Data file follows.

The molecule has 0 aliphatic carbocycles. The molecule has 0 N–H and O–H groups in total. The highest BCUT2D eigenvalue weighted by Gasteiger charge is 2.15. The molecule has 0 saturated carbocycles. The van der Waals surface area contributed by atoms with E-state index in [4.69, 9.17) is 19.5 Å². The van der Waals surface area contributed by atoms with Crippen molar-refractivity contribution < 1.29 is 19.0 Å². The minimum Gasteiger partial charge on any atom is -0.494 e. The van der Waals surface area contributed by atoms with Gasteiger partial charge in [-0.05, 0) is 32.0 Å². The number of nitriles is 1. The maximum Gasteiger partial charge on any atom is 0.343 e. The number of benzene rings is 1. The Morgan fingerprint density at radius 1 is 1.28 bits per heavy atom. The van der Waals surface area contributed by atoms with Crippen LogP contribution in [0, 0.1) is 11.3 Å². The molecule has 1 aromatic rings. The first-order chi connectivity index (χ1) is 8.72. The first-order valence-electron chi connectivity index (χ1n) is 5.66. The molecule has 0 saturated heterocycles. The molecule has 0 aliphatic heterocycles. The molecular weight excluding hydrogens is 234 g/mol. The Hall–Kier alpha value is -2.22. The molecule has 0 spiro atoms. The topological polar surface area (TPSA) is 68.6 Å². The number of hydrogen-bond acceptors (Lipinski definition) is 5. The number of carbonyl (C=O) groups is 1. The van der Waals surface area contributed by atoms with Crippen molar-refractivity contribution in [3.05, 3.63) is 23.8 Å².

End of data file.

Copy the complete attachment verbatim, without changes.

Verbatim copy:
The molecule has 0 aliphatic carbocycles. The molecule has 0 N–H and O–H groups in total. The highest BCUT2D eigenvalue weighted by Gasteiger charge is 2.15. The molecule has 0 saturated carbocycles. The van der Waals surface area contributed by atoms with E-state index in [4.69, 9.17) is 19.5 Å². The van der Waals surface area contributed by atoms with Crippen molar-refractivity contribution < 1.29 is 19.0 Å². The minimum Gasteiger partial charge on any atom is -0.494 e. The van der Waals surface area contributed by atoms with Gasteiger partial charge in [-0.05, 0) is 32.0 Å². The number of nitriles is 1. The maximum Gasteiger partial charge on any atom is 0.343 e. The number of benzene rings is 1. The Morgan fingerprint density at radius 1 is 1.28 bits per heavy atom. The van der Waals surface area contributed by atoms with Crippen LogP contribution in [0, 0.1) is 11.3 Å². The molecule has 1 aromatic rings. The first-order chi connectivity index (χ1) is 8.72. The first-order valence-electron chi connectivity index (χ1n) is 5.66. The molecule has 0 saturated heterocycles. The molecule has 0 aliphatic heterocycles. The molecular weight excluding hydrogens is 234 g/mol. The Hall–Kier alpha value is -2.22. The molecule has 0 spiro atoms. The topological polar surface area (TPSA) is 68.6 Å². The number of hydrogen-bond acceptors (Lipinski definition) is 5. The number of carbonyl (C=O) groups is 1. The van der Waals surface area contributed by atoms with Crippen molar-refractivity contribution in [3.05, 3.63) is 23.8 Å².